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Wednesday, July 26, 2017

Turkey consoles Kenya after al Shabaab attacks, pledges joint war

Turkish Ambassador to Kenya Deniz Eke (c) with other officials during a meeting in Nairobi on July 15, 2017. /SAM KISIKA
Turkish Ambassador to Kenya Deniz Eke (c) with other officials during a meeting in Nairobi on July 15, 2017. /SAM KISIKA

Turkey has declared it will stand with Kenyan in tackling al Shabaab militants and overcoming terror activities threatening the nation's prosperity.

Ambassador Deniz Eke expressed optimism that Kenya will conquer terrorism and continue prospering in unity, economy and democracy.

"We express our heartfelt condolences and support to our Kenyan friends following the recent terrorist attacks. Enhanced and unconditional cooperation and solidarity are key in the fight against terror, whichever sinister methods terrorists may adopt," Eke said on Saturday.

On this day last year, her country experienced a failed coup.

KDF soldiers last Thursday rescued Public Works PS Mariam El-Maawy from abduction by al Shabaab in Lamu following an ambush on her entourage at Milihoi on Lamu-MPeketoni highway.

The militants injured El-Maawy and killed four people including her nephew, bodyguards and driver. They were on their way from a Lapsset function.

Read: Maawy stable after al Shabaab attack, outlines Lapsset spatial plans

Also read: Time to rethink strategy against al Shabaab after recent events

Eke raised concern that terrorism has become more complex due to structures militants have put in place such as chains of command and resource mobilisation.

"They can easily act solo, posing as drivers, as in the recent attacks in Europe. They can use a combination of insurgency and radicalisation tactics like al Shabaab is trying to achieve in Kenya," she noted.

"Alternatively, they can take the form of a worldwide network of schools, businesses and non-profit organisations presenting themselves as pro-peace movements but actually engaging in illegal activities by infiltrating critical state institutions, as is the case with Fethullah Gulen Terrorist Organization."

The Ambassador insisted that use of novel techniques and weapons are necessary in dealing with the new, non-uniform and unconventional face of terrorism.

She added Turkey is also committed to fighting terrorists by observing three key lawful elements militants dislike most - rule of law, morality and democracy.

"July 15, 2016 was a very extraordinary situation where Turkey was hit by a terrorist coup plot, reminding us once again that terrorism has changed its face and evolved into an asymmetric warfare which must be confronted in all its forms and manifestations."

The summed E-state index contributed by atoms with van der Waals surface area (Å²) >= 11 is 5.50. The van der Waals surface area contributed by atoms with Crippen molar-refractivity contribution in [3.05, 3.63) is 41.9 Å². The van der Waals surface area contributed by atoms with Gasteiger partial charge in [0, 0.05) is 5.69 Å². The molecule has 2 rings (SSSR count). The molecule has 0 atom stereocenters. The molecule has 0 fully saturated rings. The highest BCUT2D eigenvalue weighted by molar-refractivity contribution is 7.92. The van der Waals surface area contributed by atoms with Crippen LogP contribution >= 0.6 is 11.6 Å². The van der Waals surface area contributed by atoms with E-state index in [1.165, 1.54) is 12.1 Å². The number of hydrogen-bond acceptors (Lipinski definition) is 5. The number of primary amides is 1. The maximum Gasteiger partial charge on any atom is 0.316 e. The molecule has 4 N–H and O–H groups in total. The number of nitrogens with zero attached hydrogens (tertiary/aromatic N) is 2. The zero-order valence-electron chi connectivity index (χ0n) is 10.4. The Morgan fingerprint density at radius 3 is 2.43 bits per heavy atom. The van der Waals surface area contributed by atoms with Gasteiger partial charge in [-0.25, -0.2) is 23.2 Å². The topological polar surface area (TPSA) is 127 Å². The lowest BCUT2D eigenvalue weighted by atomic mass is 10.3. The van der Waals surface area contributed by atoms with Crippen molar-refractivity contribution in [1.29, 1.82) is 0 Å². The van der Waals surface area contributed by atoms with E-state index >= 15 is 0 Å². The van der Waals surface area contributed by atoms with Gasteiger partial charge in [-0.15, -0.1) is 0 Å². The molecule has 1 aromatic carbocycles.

Eke pointed out that the two nations' bilateral relations have continued to deepen since the start of their diplomatic relations 50 years ago. Turkey's embassy in Kenya is the oldest in Africa.

"Today, our countries are much better engaged politically and better connected economically. On major global issues, the refugee crisis, fighting terrorism and radicalisation, we look eye-to-eye, and have an excellent potential to cooperate at bilateral and multilateral fora," Eke said.

Turkey's official development agency, TIKA, has helped Kenya by implementing about 50 multi-million-shilling projects in health, education, agriculture, women empowerment and anti-radicalisation across the country.

"More and more of our businesses are coming to Kenya, investing and joining hands with local businesses. Three major Turkish brands in furniture and textiles started their flagship operations in Nairobi with a strategic investment vision in the first half of this year. The future of our relations is even brighter," she said.

Turkey's renown firm also launched the first Private-Public Partnership project with Kenya in medicine while a Turkish investor is finalising a deal for cotton production.

Eke recognised efforts citizens, security forces and media put to foil the Fethullah Gulen Terrorist Organization coup in commemorating Turkey's '15 July Democracy and National Unity Day.'

A small group of soldiers within the Turkish military linked to the insurgent terrorists orchestrated the coup that claimed 250 lives both civilians and soldiers while more than 2,000 were seriously injured.

The group used military weaponry including fighter jets to bomb state buildings and randomly shoot protesting civilians opposed to the coup, and military officers who refused to join the ploy.

It bombed the Turkish Parliament, the Presidential Compound, the National Intelligence and the Special Forces headquarters to subdue resistance.

The terrorists also attempted to assassinate President Tayyip Erdogan and Prime Minister Binali Yildirim.


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